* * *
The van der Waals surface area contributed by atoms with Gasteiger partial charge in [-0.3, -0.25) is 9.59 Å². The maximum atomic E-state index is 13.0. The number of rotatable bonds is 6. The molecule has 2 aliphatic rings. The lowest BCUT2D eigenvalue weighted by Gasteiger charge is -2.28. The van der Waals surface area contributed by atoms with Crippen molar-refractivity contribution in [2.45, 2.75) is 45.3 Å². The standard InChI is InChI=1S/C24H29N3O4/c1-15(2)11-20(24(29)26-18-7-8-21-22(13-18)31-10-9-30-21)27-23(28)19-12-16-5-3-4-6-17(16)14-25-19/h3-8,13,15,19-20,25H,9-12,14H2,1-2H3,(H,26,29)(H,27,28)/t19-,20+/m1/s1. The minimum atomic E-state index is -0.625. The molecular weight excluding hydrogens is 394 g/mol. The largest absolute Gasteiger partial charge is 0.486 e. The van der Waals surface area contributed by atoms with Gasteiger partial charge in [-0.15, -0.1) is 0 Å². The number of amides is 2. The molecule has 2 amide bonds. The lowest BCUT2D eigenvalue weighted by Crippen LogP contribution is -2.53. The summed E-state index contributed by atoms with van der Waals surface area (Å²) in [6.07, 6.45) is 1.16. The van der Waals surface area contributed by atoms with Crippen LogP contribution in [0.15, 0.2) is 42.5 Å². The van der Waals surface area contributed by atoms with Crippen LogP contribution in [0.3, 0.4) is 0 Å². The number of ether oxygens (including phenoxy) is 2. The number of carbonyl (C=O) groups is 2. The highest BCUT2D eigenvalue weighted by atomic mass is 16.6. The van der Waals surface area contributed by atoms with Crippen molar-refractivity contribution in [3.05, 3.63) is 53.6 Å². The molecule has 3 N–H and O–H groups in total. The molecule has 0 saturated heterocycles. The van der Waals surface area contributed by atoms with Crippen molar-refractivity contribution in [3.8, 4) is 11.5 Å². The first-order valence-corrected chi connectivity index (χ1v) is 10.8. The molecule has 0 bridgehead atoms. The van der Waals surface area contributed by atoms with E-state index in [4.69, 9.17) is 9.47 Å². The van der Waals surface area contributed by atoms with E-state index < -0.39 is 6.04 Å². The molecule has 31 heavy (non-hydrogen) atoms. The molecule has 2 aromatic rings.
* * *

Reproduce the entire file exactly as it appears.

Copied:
The van der Waals surface area contributed by atoms with Gasteiger partial charge in [-0.3, -0.25) is 9.59 Å². The maximum atomic E-state index is 13.0. The number of rotatable bonds is 6. The molecule has 2 aliphatic rings. The lowest BCUT2D eigenvalue weighted by Gasteiger charge is -2.28. The van der Waals surface area contributed by atoms with Crippen molar-refractivity contribution in [2.45, 2.75) is 45.3 Å². The standard InChI is InChI=1S/C24H29N3O4/c1-15(2)11-20(24(29)26-18-7-8-21-22(13-18)31-10-9-30-21)27-23(28)19-12-16-5-3-4-6-17(16)14-25-19/h3-8,13,15,19-20,25H,9-12,14H2,1-2H3,(H,26,29)(H,27,28)/t19-,20+/m1/s1. The minimum atomic E-state index is -0.625. The molecular weight excluding hydrogens is 394 g/mol. The largest absolute Gasteiger partial charge is 0.486 e. The van der Waals surface area contributed by atoms with Gasteiger partial charge in [-0.15, -0.1) is 0 Å². The number of amides is 2. The molecule has 2 amide bonds. The lowest BCUT2D eigenvalue weighted by Crippen LogP contribution is -2.53. The summed E-state index contributed by atoms with van der Waals surface area (Å²) in [6.07, 6.45) is 1.16. The van der Waals surface area contributed by atoms with Crippen LogP contribution in [0.15, 0.2) is 42.5 Å². The van der Waals surface area contributed by atoms with Crippen LogP contribution in [0.3, 0.4) is 0 Å². The number of ether oxygens (including phenoxy) is 2. The number of carbonyl (C=O) groups is 2. The highest BCUT2D eigenvalue weighted by atomic mass is 16.6. The van der Waals surface area contributed by atoms with Crippen molar-refractivity contribution in [3.05, 3.63) is 53.6 Å². The molecule has 3 N–H and O–H groups in total. The molecule has 0 saturated heterocycles. The van der Waals surface area contributed by atoms with Crippen molar-refractivity contribution in [3.8, 4) is 11.5 Å². The first-order valence-corrected chi connectivity index (χ1v) is 10.8. The molecule has 0 bridgehead atoms. The van der Waals surface area contributed by atoms with E-state index in [4.69, 9.17) is 9.47 Å². The van der Waals surface area contributed by atoms with E-state index < -0.39 is 6.04 Å². The molecule has 31 heavy (non-hydrogen) atoms. The molecule has 2 aromatic rings.